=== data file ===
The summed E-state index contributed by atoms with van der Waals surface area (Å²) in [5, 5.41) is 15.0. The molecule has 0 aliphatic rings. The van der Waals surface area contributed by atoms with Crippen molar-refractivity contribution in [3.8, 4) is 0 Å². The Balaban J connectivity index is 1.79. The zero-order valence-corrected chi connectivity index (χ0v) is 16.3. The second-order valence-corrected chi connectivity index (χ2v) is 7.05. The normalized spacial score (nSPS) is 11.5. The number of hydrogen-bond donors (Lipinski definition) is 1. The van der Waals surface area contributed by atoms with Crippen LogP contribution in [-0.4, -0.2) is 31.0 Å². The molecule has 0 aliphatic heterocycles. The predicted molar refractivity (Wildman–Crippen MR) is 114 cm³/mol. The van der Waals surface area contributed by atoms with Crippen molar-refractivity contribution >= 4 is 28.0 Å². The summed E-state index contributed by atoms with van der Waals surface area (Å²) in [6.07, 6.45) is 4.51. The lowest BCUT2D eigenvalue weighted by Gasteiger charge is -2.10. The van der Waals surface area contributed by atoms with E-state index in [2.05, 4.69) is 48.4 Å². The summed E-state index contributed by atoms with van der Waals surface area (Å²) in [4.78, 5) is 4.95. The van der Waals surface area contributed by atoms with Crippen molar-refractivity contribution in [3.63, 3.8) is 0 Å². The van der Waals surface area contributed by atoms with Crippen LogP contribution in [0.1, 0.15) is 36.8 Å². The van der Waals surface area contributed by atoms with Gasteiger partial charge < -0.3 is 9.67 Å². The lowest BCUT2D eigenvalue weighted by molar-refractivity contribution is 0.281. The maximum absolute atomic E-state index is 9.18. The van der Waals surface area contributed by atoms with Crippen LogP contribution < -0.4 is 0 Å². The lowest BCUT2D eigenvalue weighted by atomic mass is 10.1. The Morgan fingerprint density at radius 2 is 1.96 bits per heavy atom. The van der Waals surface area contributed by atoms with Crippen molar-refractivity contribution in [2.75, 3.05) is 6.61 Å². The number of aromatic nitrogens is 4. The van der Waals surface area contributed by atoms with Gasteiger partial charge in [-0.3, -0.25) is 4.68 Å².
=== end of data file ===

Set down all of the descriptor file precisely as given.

The summed E-state index contributed by atoms with van der Waals surface area (Å²) in [5, 5.41) is 15.0. The molecule has 0 aliphatic rings. The van der Waals surface area contributed by atoms with Crippen molar-refractivity contribution in [3.8, 4) is 0 Å². The Balaban J connectivity index is 1.79. The zero-order valence-corrected chi connectivity index (χ0v) is 16.3. The second-order valence-corrected chi connectivity index (χ2v) is 7.05. The normalized spacial score (nSPS) is 11.5. The number of hydrogen-bond donors (Lipinski definition) is 1. The van der Waals surface area contributed by atoms with Crippen LogP contribution in [-0.4, -0.2) is 31.0 Å². The molecule has 0 aliphatic heterocycles. The predicted molar refractivity (Wildman–Crippen MR) is 114 cm³/mol. The van der Waals surface area contributed by atoms with Crippen molar-refractivity contribution >= 4 is 28.0 Å². The summed E-state index contributed by atoms with van der Waals surface area (Å²) in [6.07, 6.45) is 4.51. The lowest BCUT2D eigenvalue weighted by Gasteiger charge is -2.10. The van der Waals surface area contributed by atoms with E-state index in [2.05, 4.69) is 48.4 Å². The summed E-state index contributed by atoms with van der Waals surface area (Å²) in [4.78, 5) is 4.95. The van der Waals surface area contributed by atoms with Crippen molar-refractivity contribution in [3.63, 3.8) is 0 Å². The van der Waals surface area contributed by atoms with Crippen LogP contribution in [0.1, 0.15) is 36.8 Å². The van der Waals surface area contributed by atoms with Gasteiger partial charge < -0.3 is 9.67 Å². The lowest BCUT2D eigenvalue weighted by molar-refractivity contribution is 0.281. The maximum absolute atomic E-state index is 9.18. The van der Waals surface area contributed by atoms with Crippen LogP contribution < -0.4 is 0 Å². The lowest BCUT2D eigenvalue weighted by atomic mass is 10.1. The Morgan fingerprint density at radius 2 is 1.96 bits per heavy atom. The van der Waals surface area contributed by atoms with Crippen molar-refractivity contribution in [2.75, 3.05) is 6.61 Å². The number of aromatic nitrogens is 4. The van der Waals surface area contributed by atoms with Gasteiger partial charge in [-0.3, -0.25) is 4.68 Å².